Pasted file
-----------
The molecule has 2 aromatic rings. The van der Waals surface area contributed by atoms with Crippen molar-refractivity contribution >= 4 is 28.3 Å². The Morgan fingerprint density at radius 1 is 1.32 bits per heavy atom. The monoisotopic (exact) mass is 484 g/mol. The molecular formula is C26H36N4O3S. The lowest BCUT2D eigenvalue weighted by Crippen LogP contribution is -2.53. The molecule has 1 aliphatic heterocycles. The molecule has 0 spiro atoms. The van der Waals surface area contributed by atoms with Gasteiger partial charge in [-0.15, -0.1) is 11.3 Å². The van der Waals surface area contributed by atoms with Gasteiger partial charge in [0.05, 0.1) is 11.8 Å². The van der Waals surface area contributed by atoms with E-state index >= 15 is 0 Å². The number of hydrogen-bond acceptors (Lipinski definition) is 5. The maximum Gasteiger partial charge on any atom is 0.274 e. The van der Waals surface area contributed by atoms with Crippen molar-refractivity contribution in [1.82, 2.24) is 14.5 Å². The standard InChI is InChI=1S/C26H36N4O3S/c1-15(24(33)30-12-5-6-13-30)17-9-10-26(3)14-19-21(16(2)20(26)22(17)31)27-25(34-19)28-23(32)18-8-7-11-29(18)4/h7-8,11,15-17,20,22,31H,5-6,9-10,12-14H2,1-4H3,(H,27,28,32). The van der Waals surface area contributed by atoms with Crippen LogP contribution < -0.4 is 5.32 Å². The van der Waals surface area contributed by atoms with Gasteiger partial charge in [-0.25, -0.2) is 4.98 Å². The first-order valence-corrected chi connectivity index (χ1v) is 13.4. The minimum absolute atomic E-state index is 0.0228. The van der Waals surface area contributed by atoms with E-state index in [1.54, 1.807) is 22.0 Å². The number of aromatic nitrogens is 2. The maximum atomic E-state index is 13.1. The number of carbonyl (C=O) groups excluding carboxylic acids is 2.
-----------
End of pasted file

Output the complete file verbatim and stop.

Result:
The molecule has 2 aromatic rings. The van der Waals surface area contributed by atoms with Crippen molar-refractivity contribution >= 4 is 28.3 Å². The Morgan fingerprint density at radius 1 is 1.32 bits per heavy atom. The monoisotopic (exact) mass is 484 g/mol. The molecular formula is C26H36N4O3S. The lowest BCUT2D eigenvalue weighted by Crippen LogP contribution is -2.53. The molecule has 1 aliphatic heterocycles. The molecule has 0 spiro atoms. The van der Waals surface area contributed by atoms with Gasteiger partial charge in [-0.15, -0.1) is 11.3 Å². The van der Waals surface area contributed by atoms with Gasteiger partial charge in [0.05, 0.1) is 11.8 Å². The van der Waals surface area contributed by atoms with E-state index >= 15 is 0 Å². The number of hydrogen-bond acceptors (Lipinski definition) is 5. The maximum Gasteiger partial charge on any atom is 0.274 e. The van der Waals surface area contributed by atoms with Crippen molar-refractivity contribution in [1.82, 2.24) is 14.5 Å². The standard InChI is InChI=1S/C26H36N4O3S/c1-15(24(33)30-12-5-6-13-30)17-9-10-26(3)14-19-21(16(2)20(26)22(17)31)27-25(34-19)28-23(32)18-8-7-11-29(18)4/h7-8,11,15-17,20,22,31H,5-6,9-10,12-14H2,1-4H3,(H,27,28,32). The van der Waals surface area contributed by atoms with Crippen LogP contribution < -0.4 is 5.32 Å². The van der Waals surface area contributed by atoms with Gasteiger partial charge in [-0.25, -0.2) is 4.98 Å². The first-order valence-corrected chi connectivity index (χ1v) is 13.4. The minimum absolute atomic E-state index is 0.0228. The van der Waals surface area contributed by atoms with E-state index in [1.54, 1.807) is 22.0 Å². The number of aromatic nitrogens is 2. The maximum atomic E-state index is 13.1. The number of carbonyl (C=O) groups excluding carboxylic acids is 2.